function cc_add_sprite($atts){
  $a = shortcode_atts( array(
    'spritesheet' => '',
    'fallback' => '',
    'min_width' => '100',
    'width' => '150',
    'height' => '150',
    'speed' => '0.05'
  ), $atts );

  $class = preg_replace('/[^\p{L}\p{N}\s]/u','',$a['spritesheet']); // Here's my unique class

  $spriteSize = getimagesize($a['spritesheet']); // 'getimagesize' is a php function that gets the dimensions of image files
  $frames = $spriteSize[1]/$a['height'] -1; // Here's my amount of frames

  $returnString = '';
  return $returnString;
}
add_shortcode('add_Sprite', 'cc_add_sprite');

Adding my sprite without any css is easy, it’s just an element with my class.

  $returnString .= '<div class="' . $class . '"></div>';

And adding my simple base css.

  $returnString .= '<style>';
  $returnString .= "  .$class {";
  $returnString .= "    width: ${a['width']}px;";
  $returnString .= "    height: ${a['height']}px;";
  $returnString .= "    background-image: url(${a['fallback']});";
  $returnString .= '  }';
  $returnString .= '</style>';

My sprite css I want in a media query, so it only kicks in at a certain width.

  $returnString .= '<style>';
  $returnString .= "  .$class {";
  $returnString .= "    width: ${a['width']}px;";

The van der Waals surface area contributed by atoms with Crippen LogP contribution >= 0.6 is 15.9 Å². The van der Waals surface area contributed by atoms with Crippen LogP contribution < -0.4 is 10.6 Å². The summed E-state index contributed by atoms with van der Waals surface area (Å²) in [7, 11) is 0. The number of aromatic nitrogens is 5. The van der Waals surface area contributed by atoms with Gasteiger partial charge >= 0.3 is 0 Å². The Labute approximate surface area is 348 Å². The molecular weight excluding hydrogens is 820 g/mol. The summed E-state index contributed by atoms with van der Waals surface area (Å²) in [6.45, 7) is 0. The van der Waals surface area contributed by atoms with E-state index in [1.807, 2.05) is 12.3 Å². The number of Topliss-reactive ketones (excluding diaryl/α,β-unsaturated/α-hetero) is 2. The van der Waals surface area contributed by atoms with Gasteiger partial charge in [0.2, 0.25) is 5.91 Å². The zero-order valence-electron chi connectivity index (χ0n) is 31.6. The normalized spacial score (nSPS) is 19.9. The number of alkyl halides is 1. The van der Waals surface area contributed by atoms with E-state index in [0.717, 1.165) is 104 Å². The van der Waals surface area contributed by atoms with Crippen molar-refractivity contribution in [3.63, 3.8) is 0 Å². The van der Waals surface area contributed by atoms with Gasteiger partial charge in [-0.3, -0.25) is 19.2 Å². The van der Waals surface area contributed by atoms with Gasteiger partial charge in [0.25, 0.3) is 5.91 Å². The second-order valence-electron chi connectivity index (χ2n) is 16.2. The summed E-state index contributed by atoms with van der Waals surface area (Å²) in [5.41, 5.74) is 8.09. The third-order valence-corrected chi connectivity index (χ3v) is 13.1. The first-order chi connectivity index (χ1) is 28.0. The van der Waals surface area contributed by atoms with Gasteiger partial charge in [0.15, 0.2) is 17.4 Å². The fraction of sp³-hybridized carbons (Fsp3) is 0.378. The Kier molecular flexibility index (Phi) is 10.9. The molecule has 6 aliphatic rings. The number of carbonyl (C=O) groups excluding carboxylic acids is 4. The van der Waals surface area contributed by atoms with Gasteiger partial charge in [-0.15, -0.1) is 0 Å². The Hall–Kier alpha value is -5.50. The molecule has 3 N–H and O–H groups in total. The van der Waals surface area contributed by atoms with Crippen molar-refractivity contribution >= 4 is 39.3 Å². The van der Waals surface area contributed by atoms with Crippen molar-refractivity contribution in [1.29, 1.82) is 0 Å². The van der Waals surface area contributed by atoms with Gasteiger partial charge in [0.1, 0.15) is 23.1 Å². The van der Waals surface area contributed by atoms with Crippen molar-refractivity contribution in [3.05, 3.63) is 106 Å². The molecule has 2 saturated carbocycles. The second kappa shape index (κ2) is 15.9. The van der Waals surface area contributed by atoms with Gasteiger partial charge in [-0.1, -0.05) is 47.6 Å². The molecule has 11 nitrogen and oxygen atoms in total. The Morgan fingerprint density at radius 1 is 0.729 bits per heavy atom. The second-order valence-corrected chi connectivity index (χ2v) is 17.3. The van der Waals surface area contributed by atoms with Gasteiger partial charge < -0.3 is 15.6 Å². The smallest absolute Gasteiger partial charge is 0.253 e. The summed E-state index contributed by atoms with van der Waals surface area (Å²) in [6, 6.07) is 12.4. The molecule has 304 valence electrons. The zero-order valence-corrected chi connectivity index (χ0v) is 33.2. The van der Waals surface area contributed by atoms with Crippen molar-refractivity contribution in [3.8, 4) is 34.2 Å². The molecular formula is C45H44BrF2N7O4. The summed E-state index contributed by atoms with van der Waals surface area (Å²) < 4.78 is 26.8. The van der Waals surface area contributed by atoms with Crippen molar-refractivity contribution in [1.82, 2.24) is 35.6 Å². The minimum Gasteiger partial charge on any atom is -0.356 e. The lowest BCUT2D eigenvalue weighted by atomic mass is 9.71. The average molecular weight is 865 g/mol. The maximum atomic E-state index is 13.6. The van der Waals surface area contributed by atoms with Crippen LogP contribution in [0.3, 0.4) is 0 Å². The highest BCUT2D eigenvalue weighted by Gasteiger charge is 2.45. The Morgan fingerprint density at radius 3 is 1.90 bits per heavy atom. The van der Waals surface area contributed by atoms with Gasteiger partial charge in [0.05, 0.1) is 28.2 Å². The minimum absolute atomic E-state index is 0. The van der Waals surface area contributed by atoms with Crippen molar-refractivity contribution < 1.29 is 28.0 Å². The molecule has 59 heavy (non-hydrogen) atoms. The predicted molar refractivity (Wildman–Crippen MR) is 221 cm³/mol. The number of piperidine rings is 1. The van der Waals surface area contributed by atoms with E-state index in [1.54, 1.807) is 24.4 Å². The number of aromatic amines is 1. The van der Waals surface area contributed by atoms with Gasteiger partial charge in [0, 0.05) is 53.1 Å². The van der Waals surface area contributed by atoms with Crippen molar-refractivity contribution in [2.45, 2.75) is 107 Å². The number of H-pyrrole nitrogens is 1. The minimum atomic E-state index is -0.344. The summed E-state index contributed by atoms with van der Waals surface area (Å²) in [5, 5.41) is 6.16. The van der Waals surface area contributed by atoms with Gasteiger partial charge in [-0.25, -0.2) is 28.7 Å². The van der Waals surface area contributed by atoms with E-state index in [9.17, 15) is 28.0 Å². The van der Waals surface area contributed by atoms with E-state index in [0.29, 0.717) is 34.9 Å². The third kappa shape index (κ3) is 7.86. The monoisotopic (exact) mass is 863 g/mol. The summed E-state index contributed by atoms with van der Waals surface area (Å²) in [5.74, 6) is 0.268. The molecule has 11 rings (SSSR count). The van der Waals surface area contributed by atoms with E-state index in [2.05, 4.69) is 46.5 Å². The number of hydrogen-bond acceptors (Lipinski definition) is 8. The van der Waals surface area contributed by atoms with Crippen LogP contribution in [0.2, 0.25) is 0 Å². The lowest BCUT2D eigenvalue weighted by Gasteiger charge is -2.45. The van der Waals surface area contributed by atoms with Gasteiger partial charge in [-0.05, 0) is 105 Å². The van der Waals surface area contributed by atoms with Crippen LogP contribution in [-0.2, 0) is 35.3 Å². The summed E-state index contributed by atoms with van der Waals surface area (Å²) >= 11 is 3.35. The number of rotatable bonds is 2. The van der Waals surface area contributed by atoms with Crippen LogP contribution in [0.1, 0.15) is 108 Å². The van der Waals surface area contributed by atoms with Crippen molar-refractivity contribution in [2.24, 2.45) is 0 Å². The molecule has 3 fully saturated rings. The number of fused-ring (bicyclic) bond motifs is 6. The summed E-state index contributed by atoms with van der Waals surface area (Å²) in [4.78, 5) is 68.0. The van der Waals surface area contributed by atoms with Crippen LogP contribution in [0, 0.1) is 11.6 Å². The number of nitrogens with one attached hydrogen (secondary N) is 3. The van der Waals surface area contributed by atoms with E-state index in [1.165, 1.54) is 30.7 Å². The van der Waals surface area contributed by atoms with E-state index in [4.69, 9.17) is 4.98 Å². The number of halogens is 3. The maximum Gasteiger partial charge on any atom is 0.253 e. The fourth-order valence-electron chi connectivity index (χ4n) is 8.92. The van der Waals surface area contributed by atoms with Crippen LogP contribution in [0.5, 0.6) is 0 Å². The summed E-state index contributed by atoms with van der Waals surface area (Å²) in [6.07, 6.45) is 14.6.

$returnString .= "    height: ${a['height']}px;";
  $returnString .= "    background-image: url(${a['fallback']});";
  $returnString .= '  }';
  $returnString .= "  @media(min-width:${a['min_width']}px){";
  $returnString .= "    .$class {";
  $returnString .= "      background-image: url(${a['spritesheet']});";
  $returnString .= "      animation: ${class}_sprite " . ($frames * $a['speed']) . "s steps(${frames}) infinite normal forwards;";
  $returnString .= '    }';
  $returnString .= '  }';
  $returnString .= '</style>';

Lastly, my animation.

  $returnString .= '<style>';
  $returnString .= "  .$class {";
  $returnString .= "    width: ${a['width']}px;";
  $returnString .= "    height: ${a['height']}px;";
  $returnString .= "    background-image: url(${a['fallback']});";
  $returnString .= '  }';
  $returnString .= "  @media(min-width:${a['min_width']}px){";
  $returnString .= "    .$class {";
  $returnString .= "      background-image: url(${a['spritesheet']});";
  $returnString .= "      animation: ${class}_sprite " . ($frames * $a['speed']) . "s steps(${frames}) infinite normal forwards;";
  $returnString .= '    }';
  $returnString .= '  }';
  $returnString .= "  @keyframes ${class}_sprite{";